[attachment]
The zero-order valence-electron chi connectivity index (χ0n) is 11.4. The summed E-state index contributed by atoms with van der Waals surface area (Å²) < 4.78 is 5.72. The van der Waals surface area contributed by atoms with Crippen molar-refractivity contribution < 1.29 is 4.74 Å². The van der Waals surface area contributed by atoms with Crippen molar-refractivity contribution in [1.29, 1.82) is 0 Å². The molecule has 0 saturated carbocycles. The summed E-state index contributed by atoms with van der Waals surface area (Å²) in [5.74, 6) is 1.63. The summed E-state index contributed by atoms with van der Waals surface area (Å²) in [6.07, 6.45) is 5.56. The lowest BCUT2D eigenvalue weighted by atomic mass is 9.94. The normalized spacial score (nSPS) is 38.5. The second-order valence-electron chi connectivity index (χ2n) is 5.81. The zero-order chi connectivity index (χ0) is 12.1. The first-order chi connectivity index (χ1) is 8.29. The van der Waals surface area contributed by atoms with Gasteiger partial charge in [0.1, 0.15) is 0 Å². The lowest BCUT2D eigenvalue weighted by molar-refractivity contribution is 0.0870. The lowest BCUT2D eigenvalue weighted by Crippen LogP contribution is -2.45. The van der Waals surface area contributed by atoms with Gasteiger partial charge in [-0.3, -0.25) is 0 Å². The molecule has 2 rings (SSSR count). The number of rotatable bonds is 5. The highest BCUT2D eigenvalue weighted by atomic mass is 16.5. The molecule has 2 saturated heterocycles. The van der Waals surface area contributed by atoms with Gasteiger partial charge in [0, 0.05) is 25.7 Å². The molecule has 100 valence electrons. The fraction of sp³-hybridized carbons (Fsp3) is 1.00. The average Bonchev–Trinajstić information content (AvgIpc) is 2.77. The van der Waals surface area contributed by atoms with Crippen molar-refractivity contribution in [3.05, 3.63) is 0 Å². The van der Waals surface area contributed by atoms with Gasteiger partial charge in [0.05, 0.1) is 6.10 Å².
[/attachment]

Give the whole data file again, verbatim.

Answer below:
The zero-order valence-electron chi connectivity index (χ0n) is 11.4. The summed E-state index contributed by atoms with van der Waals surface area (Å²) < 4.78 is 5.72. The van der Waals surface area contributed by atoms with Crippen molar-refractivity contribution < 1.29 is 4.74 Å². The van der Waals surface area contributed by atoms with Crippen molar-refractivity contribution in [1.29, 1.82) is 0 Å². The molecule has 0 saturated carbocycles. The summed E-state index contributed by atoms with van der Waals surface area (Å²) in [5.74, 6) is 1.63. The summed E-state index contributed by atoms with van der Waals surface area (Å²) in [6.07, 6.45) is 5.56. The lowest BCUT2D eigenvalue weighted by atomic mass is 9.94. The normalized spacial score (nSPS) is 38.5. The second-order valence-electron chi connectivity index (χ2n) is 5.81. The zero-order chi connectivity index (χ0) is 12.1. The first-order chi connectivity index (χ1) is 8.29. The van der Waals surface area contributed by atoms with Gasteiger partial charge in [0.1, 0.15) is 0 Å². The lowest BCUT2D eigenvalue weighted by molar-refractivity contribution is 0.0870. The lowest BCUT2D eigenvalue weighted by Crippen LogP contribution is -2.45. The van der Waals surface area contributed by atoms with Gasteiger partial charge in [-0.3, -0.25) is 0 Å². The molecule has 2 rings (SSSR count). The number of rotatable bonds is 5. The highest BCUT2D eigenvalue weighted by atomic mass is 16.5. The molecule has 2 saturated heterocycles. The van der Waals surface area contributed by atoms with Gasteiger partial charge in [0, 0.05) is 25.7 Å². The molecule has 100 valence electrons. The fraction of sp³-hybridized carbons (Fsp3) is 1.00. The average Bonchev–Trinajstić information content (AvgIpc) is 2.77. The van der Waals surface area contributed by atoms with Crippen molar-refractivity contribution in [3.05, 3.63) is 0 Å². The van der Waals surface area contributed by atoms with Gasteiger partial charge in [0.05, 0.1) is 6.10 Å².